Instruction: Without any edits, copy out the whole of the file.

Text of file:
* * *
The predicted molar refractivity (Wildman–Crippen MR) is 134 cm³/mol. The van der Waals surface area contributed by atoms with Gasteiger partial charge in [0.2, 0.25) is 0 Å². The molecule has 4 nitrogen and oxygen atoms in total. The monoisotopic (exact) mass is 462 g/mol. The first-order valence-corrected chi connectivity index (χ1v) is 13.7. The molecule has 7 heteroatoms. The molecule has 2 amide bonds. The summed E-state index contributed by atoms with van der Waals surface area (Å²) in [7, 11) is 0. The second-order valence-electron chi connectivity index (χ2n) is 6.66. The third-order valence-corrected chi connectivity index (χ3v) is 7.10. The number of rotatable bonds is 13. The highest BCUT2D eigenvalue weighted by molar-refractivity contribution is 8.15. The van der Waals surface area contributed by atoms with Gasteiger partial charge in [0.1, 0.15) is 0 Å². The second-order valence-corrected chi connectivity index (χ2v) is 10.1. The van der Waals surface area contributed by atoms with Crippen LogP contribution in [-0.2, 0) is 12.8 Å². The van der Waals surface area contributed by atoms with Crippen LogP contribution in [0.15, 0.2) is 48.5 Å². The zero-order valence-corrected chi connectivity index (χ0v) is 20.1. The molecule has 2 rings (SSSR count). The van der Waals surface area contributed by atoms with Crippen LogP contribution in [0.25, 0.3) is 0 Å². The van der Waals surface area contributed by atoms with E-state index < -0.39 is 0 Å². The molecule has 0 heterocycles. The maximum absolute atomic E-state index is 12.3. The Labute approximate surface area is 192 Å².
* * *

The predicted molar refractivity (Wildman–Crippen MR) is 134 cm³/mol. The van der Waals surface area contributed by atoms with Gasteiger partial charge in [0.2, 0.25) is 0 Å². The molecule has 4 nitrogen and oxygen atoms in total. The monoisotopic (exact) mass is 462 g/mol. The first-order valence-corrected chi connectivity index (χ1v) is 13.7. The molecule has 7 heteroatoms. The molecule has 2 amide bonds. The summed E-state index contributed by atoms with van der Waals surface area (Å²) in [7, 11) is 0. The second-order valence-electron chi connectivity index (χ2n) is 6.66. The third-order valence-corrected chi connectivity index (χ3v) is 7.10. The number of rotatable bonds is 13. The highest BCUT2D eigenvalue weighted by molar-refractivity contribution is 8.15. The van der Waals surface area contributed by atoms with Gasteiger partial charge in [0.1, 0.15) is 0 Å². The second-order valence-corrected chi connectivity index (χ2v) is 10.1. The van der Waals surface area contributed by atoms with Crippen LogP contribution in [-0.2, 0) is 12.8 Å². The van der Waals surface area contributed by atoms with Crippen LogP contribution in [0.15, 0.2) is 48.5 Å². The zero-order valence-corrected chi connectivity index (χ0v) is 20.1. The molecule has 2 rings (SSSR count). The van der Waals surface area contributed by atoms with Crippen LogP contribution in [0.25, 0.3) is 0 Å². The van der Waals surface area contributed by atoms with E-state index < -0.39 is 0 Å². The molecule has 0 heterocycles. The maximum absolute atomic E-state index is 12.3. The Labute approximate surface area is 192 Å².